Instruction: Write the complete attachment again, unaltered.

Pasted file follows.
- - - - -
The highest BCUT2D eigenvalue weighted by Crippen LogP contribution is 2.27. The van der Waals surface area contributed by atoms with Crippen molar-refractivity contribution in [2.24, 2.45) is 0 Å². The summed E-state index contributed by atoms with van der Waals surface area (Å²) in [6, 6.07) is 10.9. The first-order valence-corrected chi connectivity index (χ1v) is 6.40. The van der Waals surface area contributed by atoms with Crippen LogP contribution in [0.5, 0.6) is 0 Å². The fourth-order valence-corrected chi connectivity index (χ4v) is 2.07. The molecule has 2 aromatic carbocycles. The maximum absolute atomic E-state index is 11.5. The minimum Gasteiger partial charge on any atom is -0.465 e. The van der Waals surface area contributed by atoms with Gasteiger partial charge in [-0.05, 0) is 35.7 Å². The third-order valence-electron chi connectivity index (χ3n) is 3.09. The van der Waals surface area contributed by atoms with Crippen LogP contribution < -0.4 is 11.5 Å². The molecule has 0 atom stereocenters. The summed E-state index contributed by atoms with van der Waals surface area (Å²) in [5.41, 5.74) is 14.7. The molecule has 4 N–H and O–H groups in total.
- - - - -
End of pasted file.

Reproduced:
The highest BCUT2D eigenvalue weighted by Crippen LogP contribution is 2.27. The van der Waals surface area contributed by atoms with Crippen molar-refractivity contribution in [2.24, 2.45) is 0 Å². The summed E-state index contributed by atoms with van der Waals surface area (Å²) in [6, 6.07) is 10.9. The first-order valence-corrected chi connectivity index (χ1v) is 6.40. The van der Waals surface area contributed by atoms with Crippen LogP contribution in [0.5, 0.6) is 0 Å². The fourth-order valence-corrected chi connectivity index (χ4v) is 2.07. The molecule has 2 aromatic carbocycles. The maximum absolute atomic E-state index is 11.5. The minimum Gasteiger partial charge on any atom is -0.465 e. The van der Waals surface area contributed by atoms with Gasteiger partial charge in [-0.05, 0) is 35.7 Å². The third-order valence-electron chi connectivity index (χ3n) is 3.09. The van der Waals surface area contributed by atoms with Crippen LogP contribution < -0.4 is 11.5 Å². The molecule has 0 atom stereocenters. The summed E-state index contributed by atoms with van der Waals surface area (Å²) in [5.41, 5.74) is 14.7. The molecule has 4 N–H and O–H groups in total.